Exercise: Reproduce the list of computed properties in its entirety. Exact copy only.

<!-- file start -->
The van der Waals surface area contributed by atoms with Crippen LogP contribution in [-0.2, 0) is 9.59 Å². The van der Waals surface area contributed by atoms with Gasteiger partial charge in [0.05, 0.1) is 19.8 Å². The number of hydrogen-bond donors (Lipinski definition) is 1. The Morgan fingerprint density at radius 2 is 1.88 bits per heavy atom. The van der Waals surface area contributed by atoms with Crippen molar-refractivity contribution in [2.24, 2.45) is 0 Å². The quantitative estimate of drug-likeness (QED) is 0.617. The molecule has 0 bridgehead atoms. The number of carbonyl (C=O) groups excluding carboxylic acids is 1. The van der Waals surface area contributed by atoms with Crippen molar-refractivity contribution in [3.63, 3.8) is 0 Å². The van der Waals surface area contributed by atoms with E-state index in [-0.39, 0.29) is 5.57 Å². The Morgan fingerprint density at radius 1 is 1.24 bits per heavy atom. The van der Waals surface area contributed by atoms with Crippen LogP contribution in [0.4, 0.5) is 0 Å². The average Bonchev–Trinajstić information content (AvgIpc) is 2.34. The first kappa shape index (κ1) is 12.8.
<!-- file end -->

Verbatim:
The van der Waals surface area contributed by atoms with Crippen LogP contribution in [-0.2, 0) is 9.59 Å². The van der Waals surface area contributed by atoms with Gasteiger partial charge in [0.05, 0.1) is 19.8 Å². The number of hydrogen-bond donors (Lipinski definition) is 1. The Morgan fingerprint density at radius 2 is 1.88 bits per heavy atom. The van der Waals surface area contributed by atoms with Crippen molar-refractivity contribution in [2.24, 2.45) is 0 Å². The quantitative estimate of drug-likeness (QED) is 0.617. The molecule has 0 bridgehead atoms. The number of carbonyl (C=O) groups excluding carboxylic acids is 1. The van der Waals surface area contributed by atoms with Crippen molar-refractivity contribution in [3.63, 3.8) is 0 Å². The van der Waals surface area contributed by atoms with E-state index in [-0.39, 0.29) is 5.57 Å². The Morgan fingerprint density at radius 1 is 1.24 bits per heavy atom. The van der Waals surface area contributed by atoms with Crippen LogP contribution in [0.4, 0.5) is 0 Å². The average Bonchev–Trinajstić information content (AvgIpc) is 2.34. The first kappa shape index (κ1) is 12.8.